If you've ever had bad sleep night after night, you know how maddening it can be. You lie awake in bed for hours feeling exhausted, bewildered, and frustrated, longing for sleep that eludes you.
When we're struggling with insomnia, we want something that will make us fall asleep—some trick to knock us out. Given the demand (as many as 23% of adults in the US report poor sleep in the past month), it's no surprise that proposed remedies for sleep problems abound.
Many people turn to sleep medications, either over-the-counter ones like ZzzQuil and Unisom (which rely on the sedating properties of diphenhydramine, an allergy medication), melatonin supplements, or prescription drugs like Ambien, Lunesta, and Sonata.
Others may try teas like valerian root, chamomile, or "Sleepytime," a mug of warm milk, or lavender on the pillowcase. There are also plenty of behavioral techniques we might look to, like counting our breaths, progressive muscle relaxation, a meditative body scan, or listening to a meditation recording.
Any of these techniques can be helpful for some people, and if you've found something that works for you, great—keep doing it. But if you've struggled with sleep and are looking for something to help, keep in mind these potential drawbacks of relying on tricks to fall asleep:
Effort chases sleep away. When we rely on tricks to fall asleep, we emphasize effort—that I have to do something to sleep. For most things in life, more effort leads to better outcomes; sleep is one of the few exceptions—it's a state of non-doing, and we invite it by stepping into that frame of mind. If we try to fall asleep, we're likely to start evaluating our efforts: Is it working? Am I getting sleepy? The anxiety that results moves us further from sleep, which may cause us to double our efforts—I'm not trying hard enough. As our distress and effort build, we move further and further from sleep.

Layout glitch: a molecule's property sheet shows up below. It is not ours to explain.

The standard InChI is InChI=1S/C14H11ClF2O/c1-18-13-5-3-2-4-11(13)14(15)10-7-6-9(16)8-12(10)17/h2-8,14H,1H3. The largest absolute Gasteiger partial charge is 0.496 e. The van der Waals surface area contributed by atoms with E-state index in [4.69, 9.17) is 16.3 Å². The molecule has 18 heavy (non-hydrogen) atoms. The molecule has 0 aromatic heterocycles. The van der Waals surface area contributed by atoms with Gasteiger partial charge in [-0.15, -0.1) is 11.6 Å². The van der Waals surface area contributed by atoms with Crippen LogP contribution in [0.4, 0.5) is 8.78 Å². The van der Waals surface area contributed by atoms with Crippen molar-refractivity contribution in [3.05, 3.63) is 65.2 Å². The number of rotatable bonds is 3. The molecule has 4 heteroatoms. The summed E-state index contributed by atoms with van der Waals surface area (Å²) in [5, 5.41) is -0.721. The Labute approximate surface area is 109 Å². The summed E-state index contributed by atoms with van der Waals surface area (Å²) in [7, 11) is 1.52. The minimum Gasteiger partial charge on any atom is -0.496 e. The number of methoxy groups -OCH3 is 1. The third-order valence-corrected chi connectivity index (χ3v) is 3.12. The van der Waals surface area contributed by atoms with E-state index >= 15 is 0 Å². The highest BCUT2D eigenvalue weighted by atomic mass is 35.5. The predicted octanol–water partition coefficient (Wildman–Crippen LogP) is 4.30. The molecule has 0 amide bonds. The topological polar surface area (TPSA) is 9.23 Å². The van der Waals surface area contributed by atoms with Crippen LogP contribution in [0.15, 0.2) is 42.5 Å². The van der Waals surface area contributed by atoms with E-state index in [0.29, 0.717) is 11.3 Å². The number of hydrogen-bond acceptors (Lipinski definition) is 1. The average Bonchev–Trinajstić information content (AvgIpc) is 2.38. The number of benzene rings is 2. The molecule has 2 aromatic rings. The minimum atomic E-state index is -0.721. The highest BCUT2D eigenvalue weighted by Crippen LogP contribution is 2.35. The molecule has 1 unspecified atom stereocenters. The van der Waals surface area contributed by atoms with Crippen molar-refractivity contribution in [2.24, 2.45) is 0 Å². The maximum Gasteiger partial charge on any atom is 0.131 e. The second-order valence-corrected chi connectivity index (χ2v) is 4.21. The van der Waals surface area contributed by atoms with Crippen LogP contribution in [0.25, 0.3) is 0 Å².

Fortunately, there are very straightforward things we can do to improve our sleep; I've described some of these principles in this earlier post. They include:
Avoid non-sleep activities in bed. We want a strong association between Bed and Sleep, so our bodies and brains know that the bed is for sleeping. We build this association by getting out of bed if unable to fall asleep, only sleeping in our bed (not on the couch, recliner, guest bed, etc.), and avoiding non-sleep activities in bed (like using a laptop computer, doing work, watching TV, etc.). Sex is the one exception.
These principles are part of cognitive behavioral therapy for insomnia (CBT-I), a short treatment for long-lasting good sleep (see this earlier post for more information). CBT-I ultimately is about doing less, and simply providing the conditions that lead to healthy sleep. With a few sessions of focused work, the vast majority of people with chronic insomnia can sleep better and feel more restored.
Questions or comments? Please leave them in the comments section below.
Black, D. S., O’Reilly, G. A., Olmstead, R., Breen, E. C., & Irwin, M. R. (2015). Mindfulness meditation and improvement in sleep quality and daytime impairment among older adults with sleep disturbances: A randomized clinical trial. JAMA Internal Medicine, 175, 494-501.
Finan, P. H., Quartana, P. J., & Smith, M. T. (2015). The effects of sleep continuity disruption on positive mood and sleep architecture in healthy adults. Sleep, 38, 1735-1742.